I didn't realize through the library's description it would carry you through one month at a time of her life. Hey, be kind, take your husband's clothes to the cleaners before he asks you?? Plan a super party for an inlaw, by gosh, just jump in and plan it and take control. Don't snipe at your spouse over stupid things for one whole month and you will feel happier.
I realize she comes from a monied background and that doesn't influence my take at all. The book was shallow and just another version of I'm unhappy, it hit me one day, so I called my hubby outside his office and told him to look down at me while I waved because it made me happy type blog.
Maybe the intentions were good to get folks to start their own plan, maybe I'm too harsh because I strive to make others and myself happy knowing full well each day is a gift and it's not about money, position, bragging or power, it's about being the best you an be at that moment every day, 24/7, and yes, that means helping your fellow mankind (never mind your own spouse without resentment). This book was very 80's without the good advice.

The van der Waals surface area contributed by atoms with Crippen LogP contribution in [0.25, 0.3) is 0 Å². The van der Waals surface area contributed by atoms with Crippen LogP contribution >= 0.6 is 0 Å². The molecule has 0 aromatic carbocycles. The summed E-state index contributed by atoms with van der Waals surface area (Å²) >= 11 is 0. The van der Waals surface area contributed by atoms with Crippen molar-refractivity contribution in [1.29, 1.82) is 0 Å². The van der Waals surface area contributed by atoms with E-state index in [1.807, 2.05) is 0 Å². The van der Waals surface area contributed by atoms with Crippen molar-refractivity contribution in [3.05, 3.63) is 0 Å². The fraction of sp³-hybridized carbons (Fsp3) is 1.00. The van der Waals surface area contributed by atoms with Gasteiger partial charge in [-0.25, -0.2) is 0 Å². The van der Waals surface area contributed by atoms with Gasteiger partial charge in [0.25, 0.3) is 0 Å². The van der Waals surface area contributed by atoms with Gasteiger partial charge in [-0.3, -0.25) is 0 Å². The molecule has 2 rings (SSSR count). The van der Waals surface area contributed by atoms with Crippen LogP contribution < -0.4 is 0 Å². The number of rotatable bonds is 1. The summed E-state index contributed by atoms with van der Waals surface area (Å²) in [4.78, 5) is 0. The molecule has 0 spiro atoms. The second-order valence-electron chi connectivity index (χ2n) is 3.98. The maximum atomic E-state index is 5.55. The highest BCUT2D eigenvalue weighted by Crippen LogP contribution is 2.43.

Oh, how I loved this book. I have read quite a few year-long project memoirs, but this is one of the most meaningful to me.
Gretchen Rubin decided she wanted to be happier in her life, and, being an organized and thoughtful person, she devised a plan. Each month she would focus on one area of her life to improve, and by the end of the year, she should be measurably happier. The first month she focused on her energy levels, then her relationships, later she concentrated on being more successful in her work, she also tried to be more mindful, etc.
I found this book to be very inspiring, and I have adopted several of her methods. One of the key lessons I took away was that it's easy to fantasize about making your life more enjoyable, such as dreaming about winning the lottery and moving to the Carribbean, but the reality is that if you want to change your life, you need to find a way to do it here and now. Don't get so hung up on the big things that you miss the small stuff — there are little things you can do every day that can help improve your life. Focus on those positive behaviors.
I first read The Happiness Project several years ago, and since then I have pulled it down from the shelf several times to review a chapter, or to draw inspiration from Rubin's enthusiasm. Her project won't work for everyone, but maybe you'll be inspired to try your own.
This was an inspiring book in some ways, but also annoying. The author admits that she is part of a new trend in books in which the author takes a year for self improvement. I liked that she seems fairly normal and doesn’t escape her regular routine to make some changes. Over time the book dragged though. I was quite impressed with the plethora of quotes throughout (she collects them), and tons of little ideas and research results I found interesting. I had to get past the fact that her personality seems a bit off-putting.